Tachi Yamada, president of the Bill and Melinda Gates Foundation’s Global Health Program, encouraged students and faculty to think of universities as the place to solve tomorrow’s health care problems, at a speech he delivered on campus yesterday.

Addressing a crowd of about 250 physicians, medical students and undergraduates in the Biomedical Science Research Building’s Kahn Auditorium, Yamada spoke about the program’s primary goal, “to reduce the number of unwanted deaths among children.”

The Global Health Program has several grant initiatives like Grand Challenges Explorations, which provides $100,000 to professional researchers or students who come up with a new idea for treating health conditions in developing nations.

Yamada said one invention that came out of this program was the Kangaroo Mother’s Care, a strap that a human mother can wear so that she has skin-to-skin contact with her baby. This allows low-birthweight infants to be warmer, promotes bonding and provides protection against infections.

He added that ideas for the Global Health Program could come from University students, adding that he noticed, “young people are thinking about larger, global problems.”

“I believe that universities should be the places where the world’s biggest problems are addressed,” he said.

With this in mind, Yamada told students in attendance that he “challenges” them and the University to support the foundation’s Global Health Program.

In addition to discussing possible student involvement in the program, Yamada also discussed the program’s efforts to invest in technology to discover and develop innovative solutions to problems in health care.

With a primary focus on South Asia and Sub-Saharan Africa, Yamada said the program tries to find answers to global health pandemics like HIV, malaria and tuberculosis, and other health issues like maternal and child health care.

These geographic regions were chosen as focal points for the program because they have some of the most pressing health concerns in the world but are largely neglected, according to Yamada.

“We invest in areas where nobody else invests or very little investment is made,” he said in an interview with reporters prior to his lecture.

One of the program’s major investments is in vaccines, which Yamada said cost very little but have the potential to save many lives.

During his speech, Yamada said the program will continue this investment, as it recently made a $10 billion commitment to provide vaccines to places in need over the next 10 years.

Yamada also talked about other areas of health care that need to be addressed, like infant mortality, for which vaccines do not necessarily provide a solution. Instead, other cost-effective methods like using sterile knives to cut umbilical cords or preventing the usage of dirty water to wash babies can be implemented.

Though the program’s initiatives have been successful thus far, Yamada said that India — where several of the foundation’s programs have been launched — is an example of a country that has lingering health care problems. Thirty percent of child deaths throughout the world are in India, according to Yamada.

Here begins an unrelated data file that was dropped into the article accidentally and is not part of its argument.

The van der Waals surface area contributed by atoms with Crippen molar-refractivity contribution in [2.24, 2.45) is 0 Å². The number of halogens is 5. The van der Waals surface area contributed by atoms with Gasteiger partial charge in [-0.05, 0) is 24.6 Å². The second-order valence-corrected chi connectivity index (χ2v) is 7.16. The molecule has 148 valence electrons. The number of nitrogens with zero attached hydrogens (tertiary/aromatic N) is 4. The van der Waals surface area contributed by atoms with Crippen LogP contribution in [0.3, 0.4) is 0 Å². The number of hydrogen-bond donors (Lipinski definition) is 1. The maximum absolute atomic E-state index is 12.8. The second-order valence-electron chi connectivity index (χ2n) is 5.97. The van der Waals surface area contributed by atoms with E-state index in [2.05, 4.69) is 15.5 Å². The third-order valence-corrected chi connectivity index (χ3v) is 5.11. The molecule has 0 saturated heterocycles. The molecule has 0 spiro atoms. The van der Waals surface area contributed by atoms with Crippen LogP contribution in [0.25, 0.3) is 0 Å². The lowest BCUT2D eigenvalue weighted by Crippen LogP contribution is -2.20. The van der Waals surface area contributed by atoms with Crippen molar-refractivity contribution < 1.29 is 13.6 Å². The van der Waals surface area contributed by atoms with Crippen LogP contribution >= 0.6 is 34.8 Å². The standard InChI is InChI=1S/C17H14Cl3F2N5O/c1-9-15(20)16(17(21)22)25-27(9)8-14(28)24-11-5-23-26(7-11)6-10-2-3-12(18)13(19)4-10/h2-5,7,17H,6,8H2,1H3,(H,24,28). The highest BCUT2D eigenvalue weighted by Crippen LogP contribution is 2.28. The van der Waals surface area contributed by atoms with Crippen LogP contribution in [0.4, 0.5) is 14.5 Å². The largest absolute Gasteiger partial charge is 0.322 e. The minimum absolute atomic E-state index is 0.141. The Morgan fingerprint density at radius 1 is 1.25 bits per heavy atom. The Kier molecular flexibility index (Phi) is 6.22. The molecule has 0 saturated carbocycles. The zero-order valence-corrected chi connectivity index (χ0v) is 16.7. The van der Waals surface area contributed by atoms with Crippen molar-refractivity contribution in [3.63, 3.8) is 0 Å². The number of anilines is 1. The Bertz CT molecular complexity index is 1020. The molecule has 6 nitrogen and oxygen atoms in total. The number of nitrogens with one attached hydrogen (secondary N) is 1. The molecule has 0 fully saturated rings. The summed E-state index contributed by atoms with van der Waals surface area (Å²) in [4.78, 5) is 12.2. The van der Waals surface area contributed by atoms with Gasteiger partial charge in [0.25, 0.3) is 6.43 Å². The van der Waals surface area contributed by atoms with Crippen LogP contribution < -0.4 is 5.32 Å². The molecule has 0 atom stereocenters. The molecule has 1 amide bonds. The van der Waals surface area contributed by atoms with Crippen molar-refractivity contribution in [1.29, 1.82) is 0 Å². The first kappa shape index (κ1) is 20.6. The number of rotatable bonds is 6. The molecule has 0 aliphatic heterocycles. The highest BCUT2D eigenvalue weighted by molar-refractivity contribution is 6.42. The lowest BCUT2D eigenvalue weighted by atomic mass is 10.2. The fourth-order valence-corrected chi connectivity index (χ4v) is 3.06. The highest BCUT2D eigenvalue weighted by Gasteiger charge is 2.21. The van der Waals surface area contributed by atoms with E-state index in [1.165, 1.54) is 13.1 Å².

Yamada said while this statistic is significant, he is more appalled by the fact that 48 percent of children in India are undernourished.

“The problem of child health is one that lasts way beyond limited years of childhood itself,” he said.

Yamada said one of the problems the program has encountered in India and other countries is the problem of delivering the health solutions, which is something that he said requires further innovation.

But Yamada said the program isn’t only about dealing with health care issues in developing nations, adding that some of the solutions can be applied to the United States.

“The solutions are going to come from lessons we’ve learned from experiences in the developing world,” he said.

John Kettley, the clinical manager of the University’s Psychiatry Emergency Services who was in attendance at the lecture, said he felt the program’s solutions to prenatal care could “readily apply in the United States.”

Dele Davies, chair of Michigan State University’s Department of Pediatrics and Human Development, who was also in attendance said he feels impediments to health care in the United States stem from the nation’s view that it’s above other countries and therefore refuses to learn from them.

“I think there’s some ideas we maybe don’t adopt as quickly because we think we know better,” he said.

Susan Woolford, a pediatrician in the Child Health Evaluation and Research unit at the University Hospital, said she thinks Yamada discussed some important elements of treating global health problems and provided some innovative ideas for how to further the cause.

“I thought the idea of universities here being very invested in solving the problems that are globally very important was an inspirational thought and something that hopefully we can do more of,” she said.

Leave a comment

Your email address will not be published.